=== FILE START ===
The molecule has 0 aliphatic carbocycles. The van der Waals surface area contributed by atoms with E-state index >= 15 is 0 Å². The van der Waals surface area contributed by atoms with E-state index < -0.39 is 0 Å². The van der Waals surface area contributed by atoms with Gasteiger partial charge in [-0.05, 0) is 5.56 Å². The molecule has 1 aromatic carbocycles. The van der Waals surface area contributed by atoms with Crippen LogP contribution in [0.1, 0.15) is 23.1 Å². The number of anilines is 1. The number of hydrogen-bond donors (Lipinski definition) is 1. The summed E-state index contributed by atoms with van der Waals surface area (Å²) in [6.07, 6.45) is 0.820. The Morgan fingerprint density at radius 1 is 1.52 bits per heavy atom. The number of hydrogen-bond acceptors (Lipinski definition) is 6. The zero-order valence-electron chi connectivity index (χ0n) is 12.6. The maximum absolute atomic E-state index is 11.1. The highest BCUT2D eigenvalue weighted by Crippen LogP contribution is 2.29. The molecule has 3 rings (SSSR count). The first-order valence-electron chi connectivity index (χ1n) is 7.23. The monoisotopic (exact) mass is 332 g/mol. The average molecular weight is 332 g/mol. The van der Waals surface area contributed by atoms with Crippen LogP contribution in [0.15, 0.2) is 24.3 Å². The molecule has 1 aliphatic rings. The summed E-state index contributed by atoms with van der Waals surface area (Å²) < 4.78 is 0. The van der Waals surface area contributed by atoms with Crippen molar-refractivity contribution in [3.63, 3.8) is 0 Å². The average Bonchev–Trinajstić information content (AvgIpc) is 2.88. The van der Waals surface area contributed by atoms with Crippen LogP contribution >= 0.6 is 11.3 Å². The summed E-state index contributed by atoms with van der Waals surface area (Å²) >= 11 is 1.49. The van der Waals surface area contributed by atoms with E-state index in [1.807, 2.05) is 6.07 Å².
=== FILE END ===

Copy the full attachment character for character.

The molecule has 0 aliphatic carbocycles. The van der Waals surface area contributed by atoms with E-state index >= 15 is 0 Å². The van der Waals surface area contributed by atoms with E-state index < -0.39 is 0 Å². The van der Waals surface area contributed by atoms with Gasteiger partial charge in [-0.05, 0) is 5.56 Å². The molecule has 1 aromatic carbocycles. The van der Waals surface area contributed by atoms with Crippen LogP contribution in [0.1, 0.15) is 23.1 Å². The number of anilines is 1. The number of hydrogen-bond donors (Lipinski definition) is 1. The summed E-state index contributed by atoms with van der Waals surface area (Å²) in [6.07, 6.45) is 0.820. The Morgan fingerprint density at radius 1 is 1.52 bits per heavy atom. The number of hydrogen-bond acceptors (Lipinski definition) is 6. The zero-order valence-electron chi connectivity index (χ0n) is 12.6. The maximum absolute atomic E-state index is 11.1. The highest BCUT2D eigenvalue weighted by Crippen LogP contribution is 2.29. The molecule has 3 rings (SSSR count). The first-order valence-electron chi connectivity index (χ1n) is 7.23. The monoisotopic (exact) mass is 332 g/mol. The average molecular weight is 332 g/mol. The van der Waals surface area contributed by atoms with Crippen LogP contribution in [0.15, 0.2) is 24.3 Å². The molecule has 1 aliphatic rings. The summed E-state index contributed by atoms with van der Waals surface area (Å²) < 4.78 is 0. The van der Waals surface area contributed by atoms with Crippen molar-refractivity contribution in [3.63, 3.8) is 0 Å². The average Bonchev–Trinajstić information content (AvgIpc) is 2.88. The van der Waals surface area contributed by atoms with Crippen LogP contribution >= 0.6 is 11.3 Å². The summed E-state index contributed by atoms with van der Waals surface area (Å²) >= 11 is 1.49. The van der Waals surface area contributed by atoms with E-state index in [1.807, 2.05) is 6.07 Å².